Professional Reference articles are written by UK doctors and are based on research evidence, UK and European Guidelines. They are designed for health professionals to use, so you may find the language more technical than the condition leaflets.
The Wells’ DVT Criteria can be used in the outpatient and emergency department setting. By risk stratifying to low risk (Wells’ Score <2) and a negative D-dimer, the clinician can exclude the need for ultrasound (US) to rule out DVT.
Go to the MDCalc Wells’ Criteria for DVT.
- There is an overall low prevalence of DVT in patients where there is low (<25%) clinical suspicion.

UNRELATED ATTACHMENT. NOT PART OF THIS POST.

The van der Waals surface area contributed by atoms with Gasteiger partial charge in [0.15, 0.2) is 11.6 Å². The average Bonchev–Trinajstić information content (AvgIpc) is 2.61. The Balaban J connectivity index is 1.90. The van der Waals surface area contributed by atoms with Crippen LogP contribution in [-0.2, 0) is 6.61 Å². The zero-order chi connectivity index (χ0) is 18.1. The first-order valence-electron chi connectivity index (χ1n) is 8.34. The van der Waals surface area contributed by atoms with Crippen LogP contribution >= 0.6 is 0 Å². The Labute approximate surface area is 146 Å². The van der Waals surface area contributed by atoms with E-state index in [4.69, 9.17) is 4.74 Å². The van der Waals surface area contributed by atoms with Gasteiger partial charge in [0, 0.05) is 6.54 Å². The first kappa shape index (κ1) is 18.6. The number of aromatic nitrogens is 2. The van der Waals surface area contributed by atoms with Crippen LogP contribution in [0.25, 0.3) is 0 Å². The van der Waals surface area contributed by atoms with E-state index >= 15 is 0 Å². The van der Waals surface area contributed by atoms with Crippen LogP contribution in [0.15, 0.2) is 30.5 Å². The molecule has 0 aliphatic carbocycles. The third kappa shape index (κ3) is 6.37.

- The Wells' Score inherently incorporates clinical gestalt with a minus 2 score for alternative diagnosis more likely.
- Sequelae from DVT include pulmonary embolism (PE) and pulmonary hypertension, which have an associated mortality of 1-8%.
- Anticoagulation is the mainstay treatment for DVT with its own associated risks of bleeding.
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